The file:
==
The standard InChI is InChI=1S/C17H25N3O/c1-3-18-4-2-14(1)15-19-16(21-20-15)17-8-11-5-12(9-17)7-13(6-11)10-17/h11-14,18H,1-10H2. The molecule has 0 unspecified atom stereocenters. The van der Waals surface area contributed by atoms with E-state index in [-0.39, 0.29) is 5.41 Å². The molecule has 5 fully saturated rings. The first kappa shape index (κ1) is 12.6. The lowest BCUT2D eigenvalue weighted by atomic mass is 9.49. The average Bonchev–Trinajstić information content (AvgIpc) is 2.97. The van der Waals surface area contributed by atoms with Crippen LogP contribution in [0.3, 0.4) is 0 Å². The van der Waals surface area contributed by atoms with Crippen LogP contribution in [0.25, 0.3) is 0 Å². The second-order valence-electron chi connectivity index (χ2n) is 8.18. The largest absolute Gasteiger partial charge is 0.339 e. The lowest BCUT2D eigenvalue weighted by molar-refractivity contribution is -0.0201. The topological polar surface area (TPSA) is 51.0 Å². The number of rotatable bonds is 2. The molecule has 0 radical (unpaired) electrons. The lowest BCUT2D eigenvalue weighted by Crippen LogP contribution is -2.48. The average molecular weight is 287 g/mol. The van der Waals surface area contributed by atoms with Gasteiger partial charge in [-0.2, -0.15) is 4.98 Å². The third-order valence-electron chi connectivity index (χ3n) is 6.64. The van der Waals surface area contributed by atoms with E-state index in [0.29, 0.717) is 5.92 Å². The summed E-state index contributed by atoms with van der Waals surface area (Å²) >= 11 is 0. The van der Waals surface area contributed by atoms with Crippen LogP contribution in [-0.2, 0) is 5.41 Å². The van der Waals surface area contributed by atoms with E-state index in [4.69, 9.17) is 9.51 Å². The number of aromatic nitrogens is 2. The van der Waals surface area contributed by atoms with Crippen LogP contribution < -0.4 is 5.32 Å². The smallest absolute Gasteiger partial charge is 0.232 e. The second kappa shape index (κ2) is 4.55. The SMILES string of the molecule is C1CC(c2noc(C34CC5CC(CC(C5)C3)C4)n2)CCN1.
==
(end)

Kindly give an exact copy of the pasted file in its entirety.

The standard InChI is InChI=1S/C17H25N3O/c1-3-18-4-2-14(1)15-19-16(21-20-15)17-8-11-5-12(9-17)7-13(6-11)10-17/h11-14,18H,1-10H2. The molecule has 0 unspecified atom stereocenters. The van der Waals surface area contributed by atoms with E-state index in [-0.39, 0.29) is 5.41 Å². The molecule has 5 fully saturated rings. The first kappa shape index (κ1) is 12.6. The lowest BCUT2D eigenvalue weighted by atomic mass is 9.49. The average Bonchev–Trinajstić information content (AvgIpc) is 2.97. The van der Waals surface area contributed by atoms with Crippen LogP contribution in [0.3, 0.4) is 0 Å². The van der Waals surface area contributed by atoms with Crippen LogP contribution in [0.25, 0.3) is 0 Å². The second-order valence-electron chi connectivity index (χ2n) is 8.18. The largest absolute Gasteiger partial charge is 0.339 e. The lowest BCUT2D eigenvalue weighted by molar-refractivity contribution is -0.0201. The topological polar surface area (TPSA) is 51.0 Å². The number of rotatable bonds is 2. The molecule has 0 radical (unpaired) electrons. The lowest BCUT2D eigenvalue weighted by Crippen LogP contribution is -2.48. The average molecular weight is 287 g/mol. The van der Waals surface area contributed by atoms with Gasteiger partial charge in [-0.2, -0.15) is 4.98 Å². The third-order valence-electron chi connectivity index (χ3n) is 6.64. The van der Waals surface area contributed by atoms with E-state index in [0.29, 0.717) is 5.92 Å². The summed E-state index contributed by atoms with van der Waals surface area (Å²) >= 11 is 0. The van der Waals surface area contributed by atoms with Crippen LogP contribution in [-0.2, 0) is 5.41 Å². The van der Waals surface area contributed by atoms with E-state index in [4.69, 9.17) is 9.51 Å². The number of aromatic nitrogens is 2. The van der Waals surface area contributed by atoms with Crippen LogP contribution < -0.4 is 5.32 Å². The smallest absolute Gasteiger partial charge is 0.232 e. The second kappa shape index (κ2) is 4.55. The SMILES string of the molecule is C1CC(c2noc(C34CC5CC(CC(C5)C3)C4)n2)CCN1.